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Curren$y Concert Review

November 20th, 2015
The Granada - Lawrence, KS

A very sizable crowd had gathered inside The Granada. I'm not sure why, but I didn't expect quite the turnout. Thinking back, it was a Friday night rap show in a college town with a major label rapper, so I really should've known.

The size of the crowd wasn't yet at its peak when Weaver and his DJ took the stage. The Lawrence rapper seemed to have a small personal fan section near the front, shouting out names of songs they wanted to hear, an encouraging sign. Weaver (or occasionally Weave Pancho, after the colorful garb he often sports) cautiously walked across the stage. He offered lots of creative lines and had a remarkable flow for someone on the bottom of a bill. Weaver also noted his DJ for the night had produced one of the tracks he performed. The production on all of his tracks is chilled out while still being very dynamic, which fits well with his subject matter of smoking weed, reaching a higher  consciousness, etc. While he stumbled with the lyrics on one of his last few songs, he laughed through it and took it like a champ.

"I'm from Olathe," announced Dom Chronicles, the second opener, to many jeers from the audience of proud Lawrence and Kansas City citizens. He did that on purpose. The KC via Johnson County rapper had a similar approach to Weaver; a bit soft-spoken but very solid flows, lyrics, and production. Chronicles also seems to have a fascination with outer space imagery, using it on his album covers and in his lyrics. Chronicles and IndyGround associate Farout performed their song "Supernova" together and had the crowd shout, "I'll die and then become a supernova." While a little more vocal intensity would have been helpful for both openers, I walked away with a higher level of admiration for both of them.

With the show running seamlessly so far, the lights in the venue went completely dark. A curtain behind the stage was rolled back, and a short video of Curren$y talking about his new album was shown. People cheered as the video faded out, expecting the appearance of the rapper himself. After several minutes in the dark his DJ and photographer rush out onto the stage and begin setting up. DJ Duffey assured the crowd that Curren$y (a.k.a. Spitta) was backstage "rollin' up."

Dom Chronicles
After a couple minutes, Louisiana stoner rap extraordinaire, Spitta Andretti himself, strolled out onto the stage. The lights were still very dark but lots of colored beams shot out from each side of the stage. Spitta got right down to business, performing songs from the first two albums of his famed "Pilot Talk" series. "Let me know if this is too old for you," he told his fans before multiple songs. They were never too old - his fans ate them up. After the first ten minutes of his set The Granada was smokier than I'd ever seen it and I'm fairly certain that no smoke machines (other than those in the crowd) were in use.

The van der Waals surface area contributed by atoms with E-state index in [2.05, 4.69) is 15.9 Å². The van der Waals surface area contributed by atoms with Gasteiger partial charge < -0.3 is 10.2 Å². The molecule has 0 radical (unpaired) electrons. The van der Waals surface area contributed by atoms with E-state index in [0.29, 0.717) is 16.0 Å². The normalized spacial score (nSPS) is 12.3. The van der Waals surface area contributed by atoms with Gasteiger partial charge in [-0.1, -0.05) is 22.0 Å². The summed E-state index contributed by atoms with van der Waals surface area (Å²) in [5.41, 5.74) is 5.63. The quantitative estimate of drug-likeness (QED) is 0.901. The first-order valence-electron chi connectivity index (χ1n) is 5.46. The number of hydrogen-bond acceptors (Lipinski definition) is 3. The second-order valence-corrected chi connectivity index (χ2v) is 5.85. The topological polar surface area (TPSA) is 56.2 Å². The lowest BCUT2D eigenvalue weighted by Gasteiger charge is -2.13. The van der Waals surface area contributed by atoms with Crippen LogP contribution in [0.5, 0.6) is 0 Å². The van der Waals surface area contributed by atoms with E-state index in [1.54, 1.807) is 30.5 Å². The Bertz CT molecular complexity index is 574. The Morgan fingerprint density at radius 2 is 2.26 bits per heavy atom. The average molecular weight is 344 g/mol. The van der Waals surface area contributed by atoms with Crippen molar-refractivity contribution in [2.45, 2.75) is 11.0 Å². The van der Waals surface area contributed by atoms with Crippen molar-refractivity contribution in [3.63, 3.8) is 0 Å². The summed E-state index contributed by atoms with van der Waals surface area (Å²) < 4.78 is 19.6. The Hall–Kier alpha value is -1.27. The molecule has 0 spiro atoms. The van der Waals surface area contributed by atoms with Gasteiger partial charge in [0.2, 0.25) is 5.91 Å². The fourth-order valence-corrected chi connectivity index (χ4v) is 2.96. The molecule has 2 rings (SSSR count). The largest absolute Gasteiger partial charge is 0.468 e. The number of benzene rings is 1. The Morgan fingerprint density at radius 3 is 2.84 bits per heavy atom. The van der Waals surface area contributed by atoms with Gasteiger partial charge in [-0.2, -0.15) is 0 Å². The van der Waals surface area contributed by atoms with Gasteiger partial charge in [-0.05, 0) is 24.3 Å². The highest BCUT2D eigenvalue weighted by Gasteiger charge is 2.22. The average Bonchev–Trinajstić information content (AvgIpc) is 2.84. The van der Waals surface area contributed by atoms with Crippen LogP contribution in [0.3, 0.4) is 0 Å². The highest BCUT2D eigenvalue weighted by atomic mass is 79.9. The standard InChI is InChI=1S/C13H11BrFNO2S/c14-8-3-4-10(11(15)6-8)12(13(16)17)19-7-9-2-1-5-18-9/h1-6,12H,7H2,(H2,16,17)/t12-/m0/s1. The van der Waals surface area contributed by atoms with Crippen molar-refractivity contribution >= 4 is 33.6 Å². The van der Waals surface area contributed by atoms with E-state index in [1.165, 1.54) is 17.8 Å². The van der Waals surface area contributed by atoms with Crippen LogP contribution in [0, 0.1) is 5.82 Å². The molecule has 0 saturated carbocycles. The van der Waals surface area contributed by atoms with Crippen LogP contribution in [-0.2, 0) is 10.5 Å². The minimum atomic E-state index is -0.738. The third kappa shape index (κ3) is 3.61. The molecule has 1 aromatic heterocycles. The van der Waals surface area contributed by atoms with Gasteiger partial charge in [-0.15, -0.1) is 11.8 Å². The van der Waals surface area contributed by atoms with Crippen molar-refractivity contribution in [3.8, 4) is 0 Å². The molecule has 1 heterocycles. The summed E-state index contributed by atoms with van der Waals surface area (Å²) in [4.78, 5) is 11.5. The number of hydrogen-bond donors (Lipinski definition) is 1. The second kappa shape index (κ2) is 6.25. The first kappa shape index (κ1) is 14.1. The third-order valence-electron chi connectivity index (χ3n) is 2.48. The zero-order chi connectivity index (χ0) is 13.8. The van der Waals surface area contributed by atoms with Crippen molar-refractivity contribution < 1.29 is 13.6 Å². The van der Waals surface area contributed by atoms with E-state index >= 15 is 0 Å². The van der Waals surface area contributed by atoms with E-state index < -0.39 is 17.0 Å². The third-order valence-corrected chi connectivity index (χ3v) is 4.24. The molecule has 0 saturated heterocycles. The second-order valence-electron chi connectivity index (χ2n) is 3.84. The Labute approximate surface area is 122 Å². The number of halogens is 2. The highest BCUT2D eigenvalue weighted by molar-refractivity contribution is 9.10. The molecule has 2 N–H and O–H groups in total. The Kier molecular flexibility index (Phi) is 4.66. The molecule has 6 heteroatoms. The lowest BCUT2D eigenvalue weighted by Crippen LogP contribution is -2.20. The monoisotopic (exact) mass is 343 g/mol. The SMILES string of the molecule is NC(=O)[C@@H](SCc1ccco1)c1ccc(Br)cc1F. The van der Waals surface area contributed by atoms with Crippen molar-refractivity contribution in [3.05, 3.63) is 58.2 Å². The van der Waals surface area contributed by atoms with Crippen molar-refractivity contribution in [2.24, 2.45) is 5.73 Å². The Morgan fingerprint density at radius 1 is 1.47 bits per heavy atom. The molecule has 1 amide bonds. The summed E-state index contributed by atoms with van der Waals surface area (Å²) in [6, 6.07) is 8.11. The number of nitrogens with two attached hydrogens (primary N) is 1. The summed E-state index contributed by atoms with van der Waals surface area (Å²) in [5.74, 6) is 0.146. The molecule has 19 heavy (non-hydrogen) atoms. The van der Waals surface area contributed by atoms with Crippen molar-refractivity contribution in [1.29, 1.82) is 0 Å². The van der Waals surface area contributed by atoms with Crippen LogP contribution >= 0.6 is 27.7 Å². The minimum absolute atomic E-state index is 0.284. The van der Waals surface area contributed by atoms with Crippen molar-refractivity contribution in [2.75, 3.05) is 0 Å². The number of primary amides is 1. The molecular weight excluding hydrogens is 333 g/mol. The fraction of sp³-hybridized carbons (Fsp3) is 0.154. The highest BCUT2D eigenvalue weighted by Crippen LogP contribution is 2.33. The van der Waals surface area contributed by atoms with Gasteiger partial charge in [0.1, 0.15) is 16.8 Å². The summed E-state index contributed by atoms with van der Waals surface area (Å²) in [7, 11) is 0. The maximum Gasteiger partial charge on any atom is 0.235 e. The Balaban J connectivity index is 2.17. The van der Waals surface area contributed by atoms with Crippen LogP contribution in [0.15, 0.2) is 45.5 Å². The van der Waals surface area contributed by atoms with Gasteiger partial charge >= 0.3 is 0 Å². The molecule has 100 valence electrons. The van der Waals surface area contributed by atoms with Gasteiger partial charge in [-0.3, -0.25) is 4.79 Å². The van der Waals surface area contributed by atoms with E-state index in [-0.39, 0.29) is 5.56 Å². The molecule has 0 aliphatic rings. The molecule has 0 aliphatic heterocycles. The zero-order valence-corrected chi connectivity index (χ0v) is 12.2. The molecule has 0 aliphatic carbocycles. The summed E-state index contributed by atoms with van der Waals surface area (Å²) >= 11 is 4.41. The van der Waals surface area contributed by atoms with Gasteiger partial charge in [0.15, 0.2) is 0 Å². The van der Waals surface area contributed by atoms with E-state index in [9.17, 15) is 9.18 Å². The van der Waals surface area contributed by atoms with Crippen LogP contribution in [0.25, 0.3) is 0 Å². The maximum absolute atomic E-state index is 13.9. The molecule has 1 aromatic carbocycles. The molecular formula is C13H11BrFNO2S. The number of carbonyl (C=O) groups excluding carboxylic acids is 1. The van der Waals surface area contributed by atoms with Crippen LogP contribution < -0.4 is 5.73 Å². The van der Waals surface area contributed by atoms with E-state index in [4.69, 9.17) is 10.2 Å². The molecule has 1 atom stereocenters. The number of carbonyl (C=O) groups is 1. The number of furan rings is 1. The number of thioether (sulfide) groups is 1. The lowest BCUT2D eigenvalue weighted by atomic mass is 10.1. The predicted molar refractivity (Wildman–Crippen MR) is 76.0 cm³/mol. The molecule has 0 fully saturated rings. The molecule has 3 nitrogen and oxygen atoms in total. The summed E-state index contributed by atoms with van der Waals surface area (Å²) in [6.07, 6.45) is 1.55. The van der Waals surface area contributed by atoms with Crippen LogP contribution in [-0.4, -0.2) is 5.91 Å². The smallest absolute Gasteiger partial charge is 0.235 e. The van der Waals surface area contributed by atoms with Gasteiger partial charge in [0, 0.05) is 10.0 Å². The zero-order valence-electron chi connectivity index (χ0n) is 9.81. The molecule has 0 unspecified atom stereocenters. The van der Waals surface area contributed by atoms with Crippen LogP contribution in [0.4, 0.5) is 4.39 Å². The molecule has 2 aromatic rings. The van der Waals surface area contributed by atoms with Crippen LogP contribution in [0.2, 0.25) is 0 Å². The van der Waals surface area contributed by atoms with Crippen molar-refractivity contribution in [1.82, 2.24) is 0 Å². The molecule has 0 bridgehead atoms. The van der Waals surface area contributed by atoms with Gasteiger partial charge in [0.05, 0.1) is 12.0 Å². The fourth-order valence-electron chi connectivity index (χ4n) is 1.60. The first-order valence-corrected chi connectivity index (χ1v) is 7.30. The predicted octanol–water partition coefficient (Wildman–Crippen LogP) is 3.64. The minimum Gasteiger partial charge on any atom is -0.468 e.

Upon listening to his recorded music one might imagine that Curren$y's smooth delivery and lack of off the wall-style energy might not translate to an incredible live show, but that was definitely not the case. His perfect recital of all of his verses while being so clearly blazed out of his mind was noteworthy in itself. I personally hadn't seen a rapper do that since seeing Freddie Gibbs.

After one fan threw a blunt on stage, Spitta in a jokingly mad demeanor explained to him that he only smoked joints and requested that no more blunts be thrown at him (something I had never heard anyone say). After the barrage of blunts (which included a baggy with four of them in it) ended, Curren$y lit up and kept the show moving. Before a track from his newest album, "Pilot Talk III," he asked the fans, "is this too new for y'all?" Another fun moment was a story he told about meeting crotchety, old record label executives and having them smoke weed as they listened to his music.

I'd say as long as you're a fan of rap music and don't mind getting a contact high, you're guaranteed to have fun at a Curren$y gig. His combination of lush instrumentals, stone cold flows, and friendly humor are tough not to enjoy. The dude even stayed on stage for five whole minutes signing peoples CD's and shoes until he was ushered off by his manager.

While the area surrounding it was wet and cold on Friday night, The Granada seemed to be the calming spot at the eye of the storm.

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